Thackeray’s Ode to Curry

Poem to Curry

– William Makepeace Thackeray (1811 -1863)

Three pounds of veal my darling girl prepares,
And chops it nicely into little squares;
Five onions next procures the little minx
(The biggest are the best, her Samiwel thinks),
And Epping butter nearly half a pound,
And stews them in a pan until they’re brown’d.

What’s next my dexterous little girl will do?
She pops the meat into the savoury stew,
With curry-powder table-spoonfuls three,
And milk a pint (the richest that may be),
And, when the dish has stewed for half an hour,
A lemon’s ready juice she’ll o’er it pour.

Then, bless her! Then she gives the luscious pot
A very gentle boil – and serves quite hot.
PS – Beef, mutton, rabbit, if you wish,
Lobsters, or prawns, or any kind fish,
Are fit to make a CURRY. ‘Tis, when done,
A dish for Emperors to feed upon.

Sound like the lady could be making Hannah Glasse’s curry – only with veal, no? A delightful example of 19th Century food porn poetry with big onions, little minxes, savory stews and hot pots. As an Englishman born and initially raised in Kolkata by parents both with ties to the East India Company, Thackeray wrote about something he knew well – curry.  Something to amuse you as we continue on our journey examining curry through foreign eyes.

For more on the proper (traditional) definition of food porn, see my post on The Lotus Eaters from 2010. (Words except cited verse by Laura Kelley.)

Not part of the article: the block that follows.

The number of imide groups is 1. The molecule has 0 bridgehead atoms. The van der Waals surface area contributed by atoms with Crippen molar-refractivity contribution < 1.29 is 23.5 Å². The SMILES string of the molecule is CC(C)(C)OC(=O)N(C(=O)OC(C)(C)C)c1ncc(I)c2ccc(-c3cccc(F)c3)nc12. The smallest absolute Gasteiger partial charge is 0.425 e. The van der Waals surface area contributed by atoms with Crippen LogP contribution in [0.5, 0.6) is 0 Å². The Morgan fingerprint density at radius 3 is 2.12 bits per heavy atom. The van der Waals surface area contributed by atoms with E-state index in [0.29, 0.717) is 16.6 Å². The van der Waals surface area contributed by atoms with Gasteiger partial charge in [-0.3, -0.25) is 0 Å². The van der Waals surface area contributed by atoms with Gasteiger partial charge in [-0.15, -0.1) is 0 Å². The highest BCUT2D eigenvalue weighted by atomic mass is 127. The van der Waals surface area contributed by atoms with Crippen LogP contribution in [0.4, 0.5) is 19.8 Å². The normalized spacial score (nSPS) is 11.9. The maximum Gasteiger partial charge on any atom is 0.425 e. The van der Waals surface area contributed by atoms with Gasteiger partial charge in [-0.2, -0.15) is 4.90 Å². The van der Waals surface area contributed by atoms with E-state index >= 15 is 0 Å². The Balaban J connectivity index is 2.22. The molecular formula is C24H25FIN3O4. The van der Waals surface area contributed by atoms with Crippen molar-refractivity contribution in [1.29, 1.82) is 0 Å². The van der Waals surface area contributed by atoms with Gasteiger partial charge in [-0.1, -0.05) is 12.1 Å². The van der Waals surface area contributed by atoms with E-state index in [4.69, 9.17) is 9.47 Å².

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6 thoughts on “Thackeray’s Ode to Curry

  1. This is an absolute learning curve I cannot wait to continue! What fun to learn how we all came to love and make ‘curry’ [whatever it really means – to me a dish in a spiced sauce!] ! Oh, more of this food porn, please!!!!

    • Hi Eha:

      Thanks for the kind words . . . more early curries to come. I just found a Dutch colonial (US) recipe for butter chicken from the early 18th Century…

  2. I was just reading about Sauce Indienne (French 19th c) and thought of you and your curry project. Now I read this just after seeing a Tudor cookbook in verse. The idea was that it would be easier to remember a recipe if it rhymed. A novel idea, no?

    Thanks for this… I’d like to try to make it!

    • You found a Tudor cookbook in verse? How fabulous! Is it in iambic? Please write about it for us! What’s your take on Sauce Indienne is it the French adapting Anglo-Indian cookery or something other?

  3. Fascinating! Thanks for posting this. Heard about it on “Eggheads” (British TV quiz programme), but couldn’t find it in my “New Oxford Book of English Verse.” Very interested in the (horrible) history of curry in cookery of the English-speaking world. This is a great find.

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